I signed on as engineer on an old coast guard cutter that an “eccentric” billionaire had bought as a toy. When I came on board, the ship was under arrest after a fuel transfer accident, and there was nobody to do any kind of handover.
The ER was enormously complicated, in an in-between state of modernization. There was primary 380V gen and one 110VDC gen in the ER plus one air cooled 380V gen in the forepeak. Most of the equipment was 110VDC, and the DC bus was normally energized off a transformer, but certain loads (like the windlass) required me to start the DC gen. The primary main engine coolant circulation pump was run of the AC bus, and the backup was run off the DC bus (DUN DUN DUN!).
I got one day of familiarization before we put to sea. Everything went all right for the first day or so, then I was woken up by sirens in the dead of night. The primary AC gen had shut down due to overheating. I started the DC gen, switched over, ran up one level to re-start the steering gear pump, and breathed a sigh of relief. In order to bring the rest of the AC equipment on-line, I switched over to the emergency gen in the forepeak, and figured I’d get two hours of sleep while the primary gen cooled off.
I got woken up from the sound of sirens, ran to the ER, started the primary gen, ran up one level for the load transfer, re-started the steering gear pump, reported all systems operational to the bridge. I diagnosed the problem as air locked day tank lift pump in the forepeak (should have checked that, but what can you do in one day of familiarization?), fixed that, went back to the ER, found the primary generator temperature climbing unchecked, and transferred load back to the emergency gen. Phew. I wasn’t immediately able to diagnose the overheating, so figured we’d run on the emergency gen for the 40-odd hours into port, and went back to sleep.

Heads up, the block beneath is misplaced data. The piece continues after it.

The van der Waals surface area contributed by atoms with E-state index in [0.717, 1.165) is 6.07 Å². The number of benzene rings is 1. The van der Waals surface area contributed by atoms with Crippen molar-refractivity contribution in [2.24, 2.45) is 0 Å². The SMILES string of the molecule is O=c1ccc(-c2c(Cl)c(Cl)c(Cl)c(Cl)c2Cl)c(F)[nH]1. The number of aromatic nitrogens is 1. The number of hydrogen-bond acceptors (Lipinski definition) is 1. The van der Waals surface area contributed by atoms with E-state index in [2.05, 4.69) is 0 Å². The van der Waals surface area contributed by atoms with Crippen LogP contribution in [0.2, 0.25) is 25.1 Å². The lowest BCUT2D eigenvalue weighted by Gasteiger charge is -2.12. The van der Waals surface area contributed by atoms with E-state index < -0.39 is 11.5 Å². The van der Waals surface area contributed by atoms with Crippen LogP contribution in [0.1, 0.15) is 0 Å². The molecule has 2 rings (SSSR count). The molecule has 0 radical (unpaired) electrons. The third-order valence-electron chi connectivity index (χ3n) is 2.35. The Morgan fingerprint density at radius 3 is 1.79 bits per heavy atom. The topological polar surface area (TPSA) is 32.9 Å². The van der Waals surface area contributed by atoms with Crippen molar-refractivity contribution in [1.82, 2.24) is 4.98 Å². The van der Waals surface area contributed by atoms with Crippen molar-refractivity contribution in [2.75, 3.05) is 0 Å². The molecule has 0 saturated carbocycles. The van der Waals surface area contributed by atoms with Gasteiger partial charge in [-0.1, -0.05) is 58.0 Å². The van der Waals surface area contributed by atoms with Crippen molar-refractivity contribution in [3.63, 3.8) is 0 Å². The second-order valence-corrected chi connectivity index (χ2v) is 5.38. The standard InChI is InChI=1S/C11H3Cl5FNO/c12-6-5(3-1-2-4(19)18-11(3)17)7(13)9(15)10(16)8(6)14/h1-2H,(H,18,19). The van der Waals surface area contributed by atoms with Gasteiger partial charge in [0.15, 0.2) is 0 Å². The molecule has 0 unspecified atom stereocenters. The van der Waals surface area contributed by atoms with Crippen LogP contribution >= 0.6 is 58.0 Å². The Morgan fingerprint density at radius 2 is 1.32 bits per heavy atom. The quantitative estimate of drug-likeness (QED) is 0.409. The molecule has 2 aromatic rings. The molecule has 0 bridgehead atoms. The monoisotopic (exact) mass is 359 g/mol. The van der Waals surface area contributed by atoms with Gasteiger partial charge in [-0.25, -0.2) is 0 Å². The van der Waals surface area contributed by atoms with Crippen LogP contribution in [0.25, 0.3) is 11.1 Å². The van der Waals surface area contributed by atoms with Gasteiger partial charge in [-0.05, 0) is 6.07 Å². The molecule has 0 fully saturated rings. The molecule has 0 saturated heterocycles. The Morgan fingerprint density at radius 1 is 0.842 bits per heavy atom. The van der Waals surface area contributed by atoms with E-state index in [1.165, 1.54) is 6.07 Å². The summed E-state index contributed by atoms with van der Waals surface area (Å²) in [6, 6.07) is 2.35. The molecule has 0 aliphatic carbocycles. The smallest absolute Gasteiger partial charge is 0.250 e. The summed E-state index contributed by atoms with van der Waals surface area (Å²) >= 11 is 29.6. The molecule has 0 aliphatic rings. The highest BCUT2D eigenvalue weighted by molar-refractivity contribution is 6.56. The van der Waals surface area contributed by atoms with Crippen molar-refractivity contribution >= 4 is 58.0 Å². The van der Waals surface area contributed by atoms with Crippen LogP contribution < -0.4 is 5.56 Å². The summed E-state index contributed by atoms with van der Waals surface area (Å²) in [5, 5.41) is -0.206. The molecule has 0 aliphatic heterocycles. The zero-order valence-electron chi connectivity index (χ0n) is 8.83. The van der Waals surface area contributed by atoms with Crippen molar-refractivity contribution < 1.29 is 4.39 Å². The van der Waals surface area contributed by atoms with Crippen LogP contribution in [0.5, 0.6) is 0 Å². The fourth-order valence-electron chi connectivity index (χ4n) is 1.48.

I got woken up from the sound of sirens. The sea state had worsened significantly, and the emergency generator had shut down due to a fire in the forepeak. I sprinted to the ER, transferred load to the DC gen, re-started the steering gear pump, reported the situation to the bridge, and fought the fire. It wasn’t too bad, just a grease fire that started because the emergency generator starting battery had come loose and shorted out on the bulkhead. Unbeknownst to me, three things had happened: The coolant pressure alarm switch had calcinated shut (a long time ago), the DC circulation pump fuse had burned out (recently), and the bridge crew had killed the main engine overtemp alarm (while I was fighting the fire).
Thus, when I breathed a sigh of relief and stumbled back to the ER to have another look at the primary generator cooling situation, I was met by a wall of steam. Boiling water entered cylinders 4 and 5 through the head seals and shot out around the injectors with enormous force. I sprinted up to the bridge, told the captain he’d be losing propulsion in 20 seconds, sprinted back down and somehow killed the main without losing all my skin.
You really can’t make this stuff up. I imagine this is what everyday life on the Bob Barker must be like.
Great thread, BTW, keep 'em coming!